The star-independent. (Harrisburg, Pa.) 1904-1917, May 14, 1915, Page 4, Image 4

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    A Sensational Disposal &
fOSSTa. Of Weil-Known
' Ifffir A LL these Garments are in this season's styles. In
il jiippA\ eluded in various groups are suits from Isaac Wal
coff, A. Herman, Julius Herman, Light M|||
& Schlissinger, and Several others IllSl
Se ls qual
/fljr Prices Have Been Cut to Cost of |IT
'lf || Manufacturing in Many Instances. J |
iI I | W N 55 69c Wash Boys-lsc""
\jjl 8 I r~~ m- Straw Hats Straw Hats Hats for Pants
\ 69c $1.50 39c tic
""/ifter this sale" Men's Fine Summer Suits fM jf
all our Men's $12.50, $13.50 and sls Suits commencing to-morrow morning for $7.95 ' /y
, pi . $15.00 and $16.50 Suits for $9.90 $20.00 and $22.50 Suits for $11.90 ft /
0 Men's SIO.OO Suits,—Fancy cheviots and cassimeres in neat
ingXepartment cheeks, plaids, pin stripes and other popular and serviceable styles, mJk
will be on the Men's $8.50 Blue Serge Suits for $5.90
seco n d floor Men's $1.50 Trousers SI.OO [f
and the Ladies' Men's $3.00 Blue Serge Trousers $1.98 [
Clothing De- 3 - 50 Trousers at $2.45 I Fft pl/y
partmsnt will Tronww at $2.98 \V, ITTj
n, O «,.=» Bo .' fs #3 - 30 Norfolk Suits $1.98 K. if O
be on*tne tiist. «kq ■.« ah ttt i n ~ vVflf h
Bovs sß.oo All T\ 00l Blue Serge Suits $4.98 jS >rjL
100 Od!d Dress or Knockabout Single Coats, values up to $5.00. Commencing to-morrow morning $2.66
We Are Going Out of the Gent's
and will replace them on our first floor with Ladies' Ready-to-wear Garments, so note the ridiculous low prices.
Astonishing sacrifices of Men's and Boys' Shoes —prices cut deeper than ever. Every pair of shoes, even* shirt,
all underwear, all leather goods, all hats are doomed to go quick.
Recent change, as you know, has made it necessary for us to dispose of our entire first floor of our three
story building.
$3.00 Silk Shirts: only 2 50c to 75c Overalls, plain 50c Blue Chambrav 75c Sport Shirts for
to a buyer, for 51.39 or apron, for Shirts with 2 collars. 35<? 42^
Money Saving is Simply Astonishing—l, 800
Are Doomed to Go —Just a Few Prices Are Given:
98c Union Suits Under- $2.50 Work Shoes, $1.66 $2.50 Patent Colt, $1.90 $1.50 Boys' Shoes SI.OO
wearfor 4 0 -n , t „ r . ol £2 50 Sen,lf <SI fifi $2.00 Bovs' Shoes] $1.34
$2.00 and $3 Work Shoes, *>- oU out * l - bb $2.50 Men's Shoes $1.77
$2.00 Work Shoes. $1.44 $1.95 $2.00 Scout Shoes, $1.39 $3.00 Men's Shoes', $1.95
1 OH/ U X
Wo. 6 South Fourth Street—2 Doors From Market St.
Chief Engineer of State Highway De
partment Honored by Bequest
From Franklin Instituto
William D. Uhler. chief engineer of
the State Highway Department, has
been honored bv being asked to lecture
before the Franklin Institute in Phila
delphia ne-xt winter. Dr. R. B. Owens,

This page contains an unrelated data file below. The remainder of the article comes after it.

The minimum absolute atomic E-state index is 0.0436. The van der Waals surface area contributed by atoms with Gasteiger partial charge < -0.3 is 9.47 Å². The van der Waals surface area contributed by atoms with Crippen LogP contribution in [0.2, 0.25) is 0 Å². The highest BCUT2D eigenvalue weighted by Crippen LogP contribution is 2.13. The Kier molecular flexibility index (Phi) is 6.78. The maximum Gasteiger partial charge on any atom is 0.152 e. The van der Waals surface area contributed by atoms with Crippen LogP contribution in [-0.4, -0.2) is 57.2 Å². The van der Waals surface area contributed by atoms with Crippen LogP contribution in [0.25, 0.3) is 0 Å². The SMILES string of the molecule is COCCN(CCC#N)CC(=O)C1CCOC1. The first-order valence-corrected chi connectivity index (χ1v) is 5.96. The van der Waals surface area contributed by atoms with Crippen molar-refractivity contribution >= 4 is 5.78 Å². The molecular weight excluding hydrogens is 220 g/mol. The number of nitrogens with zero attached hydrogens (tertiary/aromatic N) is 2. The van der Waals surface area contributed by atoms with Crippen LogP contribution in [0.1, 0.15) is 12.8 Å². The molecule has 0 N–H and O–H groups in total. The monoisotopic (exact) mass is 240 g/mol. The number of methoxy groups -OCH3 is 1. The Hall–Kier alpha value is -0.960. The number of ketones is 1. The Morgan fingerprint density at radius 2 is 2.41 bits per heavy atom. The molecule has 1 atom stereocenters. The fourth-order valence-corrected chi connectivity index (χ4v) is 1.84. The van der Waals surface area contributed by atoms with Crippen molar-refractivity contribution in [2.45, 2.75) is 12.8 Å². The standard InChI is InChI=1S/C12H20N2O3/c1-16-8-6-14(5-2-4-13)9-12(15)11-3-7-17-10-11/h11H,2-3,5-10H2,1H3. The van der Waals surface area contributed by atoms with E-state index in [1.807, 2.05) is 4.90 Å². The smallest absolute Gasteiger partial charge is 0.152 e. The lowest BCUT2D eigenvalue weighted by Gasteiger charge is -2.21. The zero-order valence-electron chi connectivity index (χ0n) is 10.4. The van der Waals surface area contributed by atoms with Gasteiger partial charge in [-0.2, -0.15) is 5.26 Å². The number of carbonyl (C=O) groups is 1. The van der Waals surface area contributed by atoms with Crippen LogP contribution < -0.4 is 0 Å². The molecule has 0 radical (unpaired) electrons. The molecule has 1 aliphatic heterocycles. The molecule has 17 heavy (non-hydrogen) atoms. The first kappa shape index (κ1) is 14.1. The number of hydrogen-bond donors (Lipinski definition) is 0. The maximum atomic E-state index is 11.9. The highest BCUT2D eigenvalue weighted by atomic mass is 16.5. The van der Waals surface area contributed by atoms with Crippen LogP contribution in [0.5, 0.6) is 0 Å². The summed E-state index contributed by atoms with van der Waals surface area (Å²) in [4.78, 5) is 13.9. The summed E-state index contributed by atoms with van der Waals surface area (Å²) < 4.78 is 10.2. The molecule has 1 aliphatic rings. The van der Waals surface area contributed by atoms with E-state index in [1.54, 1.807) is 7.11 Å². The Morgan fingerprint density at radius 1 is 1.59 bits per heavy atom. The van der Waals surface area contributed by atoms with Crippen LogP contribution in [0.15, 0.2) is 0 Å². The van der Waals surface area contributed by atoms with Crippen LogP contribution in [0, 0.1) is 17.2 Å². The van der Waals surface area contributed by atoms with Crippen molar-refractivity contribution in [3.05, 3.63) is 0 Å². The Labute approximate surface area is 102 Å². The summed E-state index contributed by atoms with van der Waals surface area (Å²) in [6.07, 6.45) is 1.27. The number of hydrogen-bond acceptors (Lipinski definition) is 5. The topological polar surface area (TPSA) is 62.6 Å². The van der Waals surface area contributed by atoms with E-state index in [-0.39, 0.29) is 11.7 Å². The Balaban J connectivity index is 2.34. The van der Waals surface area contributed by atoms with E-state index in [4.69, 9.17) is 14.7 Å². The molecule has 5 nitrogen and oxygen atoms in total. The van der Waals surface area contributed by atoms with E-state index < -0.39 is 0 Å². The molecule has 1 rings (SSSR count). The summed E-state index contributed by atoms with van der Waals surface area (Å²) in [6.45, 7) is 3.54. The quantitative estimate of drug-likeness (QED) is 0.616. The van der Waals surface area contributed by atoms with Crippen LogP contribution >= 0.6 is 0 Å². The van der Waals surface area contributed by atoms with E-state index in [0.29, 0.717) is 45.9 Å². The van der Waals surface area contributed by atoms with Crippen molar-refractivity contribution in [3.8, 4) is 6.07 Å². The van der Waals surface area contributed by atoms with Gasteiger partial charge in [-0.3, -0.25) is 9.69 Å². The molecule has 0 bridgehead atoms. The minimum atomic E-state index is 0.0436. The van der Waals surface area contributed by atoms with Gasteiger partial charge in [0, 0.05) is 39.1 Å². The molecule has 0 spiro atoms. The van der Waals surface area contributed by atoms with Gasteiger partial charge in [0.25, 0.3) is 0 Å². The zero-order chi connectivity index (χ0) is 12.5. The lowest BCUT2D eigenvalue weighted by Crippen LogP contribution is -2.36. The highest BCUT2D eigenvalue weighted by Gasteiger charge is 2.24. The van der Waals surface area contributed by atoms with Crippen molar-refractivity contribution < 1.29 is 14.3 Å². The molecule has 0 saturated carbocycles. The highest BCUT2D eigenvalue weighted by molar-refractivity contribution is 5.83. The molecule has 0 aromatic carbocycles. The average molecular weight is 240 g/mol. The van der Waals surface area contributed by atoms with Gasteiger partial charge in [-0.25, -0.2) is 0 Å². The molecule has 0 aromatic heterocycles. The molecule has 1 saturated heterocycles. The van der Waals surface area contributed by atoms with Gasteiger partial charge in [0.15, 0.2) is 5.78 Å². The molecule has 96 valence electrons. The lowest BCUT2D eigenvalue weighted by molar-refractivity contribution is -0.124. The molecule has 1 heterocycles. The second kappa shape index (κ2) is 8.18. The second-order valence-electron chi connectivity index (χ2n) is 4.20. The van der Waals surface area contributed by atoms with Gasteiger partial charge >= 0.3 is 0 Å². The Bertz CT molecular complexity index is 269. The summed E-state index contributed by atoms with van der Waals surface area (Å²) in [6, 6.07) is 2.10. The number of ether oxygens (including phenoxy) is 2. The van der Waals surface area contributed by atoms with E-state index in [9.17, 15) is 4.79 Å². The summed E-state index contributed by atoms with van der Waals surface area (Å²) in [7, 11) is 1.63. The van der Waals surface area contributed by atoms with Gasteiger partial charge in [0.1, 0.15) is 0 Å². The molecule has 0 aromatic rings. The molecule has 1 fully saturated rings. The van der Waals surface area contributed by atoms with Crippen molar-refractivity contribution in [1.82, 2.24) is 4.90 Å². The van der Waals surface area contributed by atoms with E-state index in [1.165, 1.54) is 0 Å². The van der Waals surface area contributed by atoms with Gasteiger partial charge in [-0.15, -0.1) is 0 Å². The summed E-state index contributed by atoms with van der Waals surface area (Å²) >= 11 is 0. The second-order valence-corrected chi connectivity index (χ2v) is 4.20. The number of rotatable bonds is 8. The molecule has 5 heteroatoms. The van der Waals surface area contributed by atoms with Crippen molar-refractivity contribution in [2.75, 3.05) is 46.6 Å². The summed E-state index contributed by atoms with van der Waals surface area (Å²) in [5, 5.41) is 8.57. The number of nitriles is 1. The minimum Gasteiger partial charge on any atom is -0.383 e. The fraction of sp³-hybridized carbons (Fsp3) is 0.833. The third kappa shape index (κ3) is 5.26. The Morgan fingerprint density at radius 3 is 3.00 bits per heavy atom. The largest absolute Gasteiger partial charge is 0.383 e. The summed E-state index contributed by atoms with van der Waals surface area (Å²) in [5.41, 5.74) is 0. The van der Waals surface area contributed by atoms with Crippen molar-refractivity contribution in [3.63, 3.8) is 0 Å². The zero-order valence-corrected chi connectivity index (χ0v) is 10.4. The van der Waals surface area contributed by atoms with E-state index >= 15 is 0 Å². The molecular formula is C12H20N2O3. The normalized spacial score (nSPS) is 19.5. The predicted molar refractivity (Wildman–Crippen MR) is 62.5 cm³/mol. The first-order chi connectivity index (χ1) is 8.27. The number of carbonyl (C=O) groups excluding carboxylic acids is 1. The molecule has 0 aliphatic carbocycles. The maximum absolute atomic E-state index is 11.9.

secretary of the Institute, has notified
Mr. Uhler that February 24 is the date
selected and that his topic is to be
. i 1
This Is Mutual Masterpicture Day at THE VICTORIA
To-day we present The Devil"—a 5-part Mutual Masterpicture production. Not the head-keeper of Hades, of course but a
Wonderful reproduction of Franz Molnar's play. Mutual Masterpictures will be shown here every Tuesday and Friday
dtld Benefit for Veteran Volunteer Firemen's Home 3fid .. J.V 1 day of
Re,ly ALL NEXT WEEK Re,fy i -
• mm To-day and to-morrow Frohman
Americas Representative Carnival Organization
SHOWS INC. I C " LQ . N !^ L
THE SHOW YOU ALL KNOW _ I Monte Carlo Girls
Visit io the Ferari "Pleasure Plaza" Will Convince
/ \
j" Highway Problems of the State of,
Mr. Uhler was asked also to deliver !
I a lecture at Columbia University dur- I
I ing the coming season, but was com
j pelled to decline because of press of
| official duties. The executive commit-1
( tee of Pan-American Road Congress
| at a meeting held in New York on May
I 10 selected Mr. Uhler as one of those,
I to read a paper before the congress, i
which opens on September 13.
Catcher Henry in Hospital
. Chicago, May 15.—John Henry,
catcher, was absent from the Washing
ton lineup when Griffith's men faced the |
i White Sox yesterday afternoon. He '
j spiked himself in rounding first base |
ednesday and was in a hospital yes-1
terday with'an ugly gash in his left* leg
just below the knee. He will be unable
to play for a fortnight, it is believed.
Gandil Draws Suspensions
Chicago, May 15.—First Baseman
"Chick" Gandil, of the Washington'
Americans, yesterday received word
from President Johnson, of the Amer- i
ican League, that he had been suspend
ed for three days as the result of his
altercation with Umpire Chill Wednes
day. Gandil disputed one of Chill's de
Tech Students to Hold Inspection
The student body of the Technical j
High school will hold an inspection
next Thursday evening when all de
partments of the school will be thrown
open between 7.30 and 9 o'clock, lieg
ular classes will be at work in the
shops and A musical pro
gram will be given by the Tech or
Address Carpenters' Union
members of the Carpenters'
I nion No. 287 met last night in Union
Labor hall, they were addressed by a
number of delegates, who are here at
tending the Pennsylvania Federation
of Labor convention. The union will
hold a banquet in Chestnut street this
ij Bailey's
jj Pure Rye
; Used by th« 'grandfathers of
'I the present generation—and bet
! > ter now than then!
Full Quarts 73c , • 10 °,
11 »
11 On sale in Quarts, Pints and Half